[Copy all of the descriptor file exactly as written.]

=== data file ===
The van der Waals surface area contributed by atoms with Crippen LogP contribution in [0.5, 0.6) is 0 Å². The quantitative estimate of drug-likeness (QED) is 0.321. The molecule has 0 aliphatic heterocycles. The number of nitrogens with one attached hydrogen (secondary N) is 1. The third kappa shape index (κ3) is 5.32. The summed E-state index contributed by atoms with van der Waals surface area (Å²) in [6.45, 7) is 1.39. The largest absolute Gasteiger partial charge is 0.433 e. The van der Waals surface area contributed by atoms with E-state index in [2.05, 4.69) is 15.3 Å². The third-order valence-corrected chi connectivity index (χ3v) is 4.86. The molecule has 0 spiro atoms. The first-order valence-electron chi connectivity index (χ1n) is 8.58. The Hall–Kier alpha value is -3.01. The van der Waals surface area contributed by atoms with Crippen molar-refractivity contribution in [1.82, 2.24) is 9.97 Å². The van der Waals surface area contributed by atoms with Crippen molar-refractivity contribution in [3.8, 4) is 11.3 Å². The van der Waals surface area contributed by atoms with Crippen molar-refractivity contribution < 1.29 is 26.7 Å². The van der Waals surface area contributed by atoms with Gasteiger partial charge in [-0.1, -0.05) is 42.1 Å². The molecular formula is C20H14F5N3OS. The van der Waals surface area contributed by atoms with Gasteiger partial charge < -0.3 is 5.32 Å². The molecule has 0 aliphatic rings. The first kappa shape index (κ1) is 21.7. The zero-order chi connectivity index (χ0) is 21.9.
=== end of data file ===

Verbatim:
The van der Waals surface area contributed by atoms with Crippen LogP contribution in [0.5, 0.6) is 0 Å². The quantitative estimate of drug-likeness (QED) is 0.321. The molecule has 0 aliphatic heterocycles. The number of nitrogens with one attached hydrogen (secondary N) is 1. The third kappa shape index (κ3) is 5.32. The summed E-state index contributed by atoms with van der Waals surface area (Å²) in [6.45, 7) is 1.39. The largest absolute Gasteiger partial charge is 0.433 e. The van der Waals surface area contributed by atoms with E-state index in [2.05, 4.69) is 15.3 Å². The third-order valence-corrected chi connectivity index (χ3v) is 4.86. The molecule has 0 spiro atoms. The first-order valence-electron chi connectivity index (χ1n) is 8.58. The Hall–Kier alpha value is -3.01. The van der Waals surface area contributed by atoms with Crippen molar-refractivity contribution in [1.82, 2.24) is 9.97 Å². The van der Waals surface area contributed by atoms with Crippen molar-refractivity contribution in [3.8, 4) is 11.3 Å². The van der Waals surface area contributed by atoms with Crippen molar-refractivity contribution < 1.29 is 26.7 Å². The van der Waals surface area contributed by atoms with Gasteiger partial charge in [-0.1, -0.05) is 42.1 Å². The molecular formula is C20H14F5N3OS. The van der Waals surface area contributed by atoms with Gasteiger partial charge < -0.3 is 5.32 Å². The molecule has 0 aliphatic rings. The first kappa shape index (κ1) is 21.7. The zero-order chi connectivity index (χ0) is 21.9.